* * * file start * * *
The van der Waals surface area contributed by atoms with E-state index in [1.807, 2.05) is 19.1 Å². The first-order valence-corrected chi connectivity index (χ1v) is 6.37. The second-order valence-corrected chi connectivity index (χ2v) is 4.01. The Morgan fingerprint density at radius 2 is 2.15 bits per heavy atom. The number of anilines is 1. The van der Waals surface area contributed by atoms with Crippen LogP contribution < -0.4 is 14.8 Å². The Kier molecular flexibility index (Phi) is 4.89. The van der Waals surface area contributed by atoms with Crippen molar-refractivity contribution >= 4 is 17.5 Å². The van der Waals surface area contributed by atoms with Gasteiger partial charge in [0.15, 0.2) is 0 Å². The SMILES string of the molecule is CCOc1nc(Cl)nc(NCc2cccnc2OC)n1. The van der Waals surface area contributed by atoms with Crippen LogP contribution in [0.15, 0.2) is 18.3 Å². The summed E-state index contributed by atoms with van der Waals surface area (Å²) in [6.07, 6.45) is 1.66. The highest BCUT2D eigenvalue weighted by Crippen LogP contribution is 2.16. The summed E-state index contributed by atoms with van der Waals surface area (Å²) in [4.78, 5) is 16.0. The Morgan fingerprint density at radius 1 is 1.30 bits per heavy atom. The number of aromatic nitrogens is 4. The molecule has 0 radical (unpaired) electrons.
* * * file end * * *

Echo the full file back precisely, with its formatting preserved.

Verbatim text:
The van der Waals surface area contributed by atoms with E-state index in [1.807, 2.05) is 19.1 Å². The first-order valence-corrected chi connectivity index (χ1v) is 6.37. The second-order valence-corrected chi connectivity index (χ2v) is 4.01. The Morgan fingerprint density at radius 2 is 2.15 bits per heavy atom. The number of anilines is 1. The van der Waals surface area contributed by atoms with Crippen LogP contribution < -0.4 is 14.8 Å². The Kier molecular flexibility index (Phi) is 4.89. The van der Waals surface area contributed by atoms with Crippen molar-refractivity contribution >= 4 is 17.5 Å². The van der Waals surface area contributed by atoms with Gasteiger partial charge in [0.15, 0.2) is 0 Å². The SMILES string of the molecule is CCOc1nc(Cl)nc(NCc2cccnc2OC)n1. The van der Waals surface area contributed by atoms with Crippen LogP contribution in [0.15, 0.2) is 18.3 Å². The summed E-state index contributed by atoms with van der Waals surface area (Å²) in [6.07, 6.45) is 1.66. The highest BCUT2D eigenvalue weighted by Crippen LogP contribution is 2.16. The summed E-state index contributed by atoms with van der Waals surface area (Å²) in [4.78, 5) is 16.0. The Morgan fingerprint density at radius 1 is 1.30 bits per heavy atom. The number of aromatic nitrogens is 4. The molecule has 0 radical (unpaired) electrons.